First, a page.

China is a serial human rights violator and we must call out the appalling state-backed human rights violations taking place there. It is crystal clear: it is genocide. Indeed, the Newlines Institute for Strategy and Policy think-tank found that through its actions in Xinjiang, China has breached every single article of the UN genocide convention and has accused China of clearly demonstrating
“intent to destroy, in whole or in part, a national, ethnical, racial or religious group”.
Shamefully, the UK Government refused to back the genocide amendment to the Trade Bill, making clear their desire for a trade deal with China as opposed to the preferable tougher approach on human rights.
The Foreign Secretary can talk tough on China but until he takes action it does nothing for those living under oppression in Xinjiang and elsewhere. Will he tell the House and the world what specific actions he intends to take to ensure that the UK upholds human rights and that this is a new approach that will not be characterised by the inconsistency, ambiguity and policy incoherence that has defined this Government so far? Finally, will he call out what is happening in China? It is quite simply genocide.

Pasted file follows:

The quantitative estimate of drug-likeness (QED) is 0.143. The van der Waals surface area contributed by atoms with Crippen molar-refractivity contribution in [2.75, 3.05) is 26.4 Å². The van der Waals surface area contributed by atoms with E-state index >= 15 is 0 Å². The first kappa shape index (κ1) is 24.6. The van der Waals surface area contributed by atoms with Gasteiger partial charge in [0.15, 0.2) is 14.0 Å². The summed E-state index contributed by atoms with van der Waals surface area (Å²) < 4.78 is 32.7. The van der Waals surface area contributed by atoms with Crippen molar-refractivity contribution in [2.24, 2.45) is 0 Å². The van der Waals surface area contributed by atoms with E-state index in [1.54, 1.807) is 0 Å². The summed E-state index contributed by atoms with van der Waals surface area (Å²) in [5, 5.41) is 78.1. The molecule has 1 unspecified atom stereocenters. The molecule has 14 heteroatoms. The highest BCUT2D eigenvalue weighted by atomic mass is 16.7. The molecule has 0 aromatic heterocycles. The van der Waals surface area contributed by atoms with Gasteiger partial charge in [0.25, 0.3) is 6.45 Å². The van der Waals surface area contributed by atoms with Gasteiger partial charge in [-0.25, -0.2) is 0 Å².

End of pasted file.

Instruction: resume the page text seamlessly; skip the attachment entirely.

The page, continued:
The hon. Gentleman made a whole range of remarks that suggest he lives in a parallel universe. I have to say that some of what he said was just pure nonsense. I made it clear that we would never do an FTA with a country with a human rights record that is beyond the pale. Through the recent action we have been taking under the Modern Slavery Act 2015, particularly in relation to supply chains, we have demonstrated that we will not allow businesses that profit from modern slavery either here or abroad to do business in the UK, and we have introduced the Magnitsky sanctions.